By Miguel Neves, chief social strategist

Miguel Neves is a passionate social media advocate and experienced events professional who consults, trains and speaks on digital marketing and event technology. Ahead of his discussion at The Meetings Show,‘The future is hybrid, are you ready?’ he gives the lowdown on hybrid meetings and outlines the benefits involved in hosting them. 

What is a hybrid meeting? 

Any meeting that offers a way to participate online can be considered a hybrid meeting. This can be anywhere from a meeting with active discussions on Twitter to a meeting that features the live-streaming of content and dedicated chatrooms online.

What are some of the main benefits of hosting a hybrid event?

Hybrid events can reach participants anywhere in the world and potentially reach many more people than simply those who choose to participate in person. There are also benefits in being perceived as an innovative forward-thinking event. Creating a hybrid experience usually means that content can be easily repurposed as it is developed to work for remote online audiences in mind.

What are some of the challenges involved in putting on a hybrid event?

It’s not as simple as putting a camera in a room and live-streaming the sessions. The content must be appropriate for online participation, so it often needs to be adapted. Care must also be taken to create a wholesome event experience for online participants, which may involve having one or more video or chat hosts, and generally taking care of the online audience. Lastly, the in-person audience must not be neglected, they are the VIPs who travelled to participate in the event, so giving them a second-rate experience is to be avoided at all costs.

How can you guarantee the same level of engagement at a hybrid event that you would get at a face-to-face one?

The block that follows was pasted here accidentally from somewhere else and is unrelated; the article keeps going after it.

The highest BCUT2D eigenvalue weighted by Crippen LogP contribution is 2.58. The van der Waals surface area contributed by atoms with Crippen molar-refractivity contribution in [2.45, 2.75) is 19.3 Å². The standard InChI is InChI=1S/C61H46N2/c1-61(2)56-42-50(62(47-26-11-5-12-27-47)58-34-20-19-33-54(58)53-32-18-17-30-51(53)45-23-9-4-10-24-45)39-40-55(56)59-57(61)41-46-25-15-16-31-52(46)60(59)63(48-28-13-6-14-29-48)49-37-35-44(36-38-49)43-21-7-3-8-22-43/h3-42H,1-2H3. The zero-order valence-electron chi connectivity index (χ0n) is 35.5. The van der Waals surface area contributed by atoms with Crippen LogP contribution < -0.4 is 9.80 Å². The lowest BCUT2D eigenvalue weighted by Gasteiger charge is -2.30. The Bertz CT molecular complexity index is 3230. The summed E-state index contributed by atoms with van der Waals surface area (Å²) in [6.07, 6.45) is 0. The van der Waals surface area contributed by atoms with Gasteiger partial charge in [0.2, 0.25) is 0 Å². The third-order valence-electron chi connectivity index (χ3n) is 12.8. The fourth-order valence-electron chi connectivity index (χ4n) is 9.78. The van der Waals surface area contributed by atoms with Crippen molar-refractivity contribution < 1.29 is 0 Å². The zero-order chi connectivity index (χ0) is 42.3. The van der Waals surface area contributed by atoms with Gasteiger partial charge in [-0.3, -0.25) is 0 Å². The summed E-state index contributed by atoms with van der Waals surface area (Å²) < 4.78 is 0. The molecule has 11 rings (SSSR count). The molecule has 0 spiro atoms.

You can’t. It’s a different experience, but it can be incredibly rewarding and valuable. Expectations must be set at the start and followed through. Content can be delivered to a high standard, but the setting of participation is beyond our control. Some participants may be listening in between writing emails, while others may be sharing their experience remotely with other colleagues in a pod setup. There are multiple possibilities, but it’s important to understand that it is a different experience from an analogueevent.

What have been some of the most effective examples of hybrid events you’ve seen so far?

PCMA has done a great job in live-streaming some of their best keynote speakers and creating a whole discussion online with the virtual audience of 1,000 or so participants. Many of the large tech conferences like Google I/O and Facebook’s F8 arguably have a greater response online than in the meeting itself.

What do you hope attendees of your session at The Meetings Show will take away from it?

I hope participants will leave with a clear grasp of what a hybrid meeting is using some examples of successful hybrid meetings, a basic understanding of how to create a hybrid meeting and a discussion about the advantages and disadvantages of hybrid meetings. After the session, I hope participants will be able to make an educated decision on if and how they can use hybrid meetings themselves.

The future is hybrid, are you ready? will take place at 12.30pm on Wednesday 26th June in the Meetings Design Lab at The Meetings Show, Olympia London. 

Adam is the co-founder and editor of www.eventindustrynews.com Adam, a technology evangelist also organises Event Tech Live, Europe’s only show dedicated to event technology and the Event Technology Awards. Both events take place in November, London.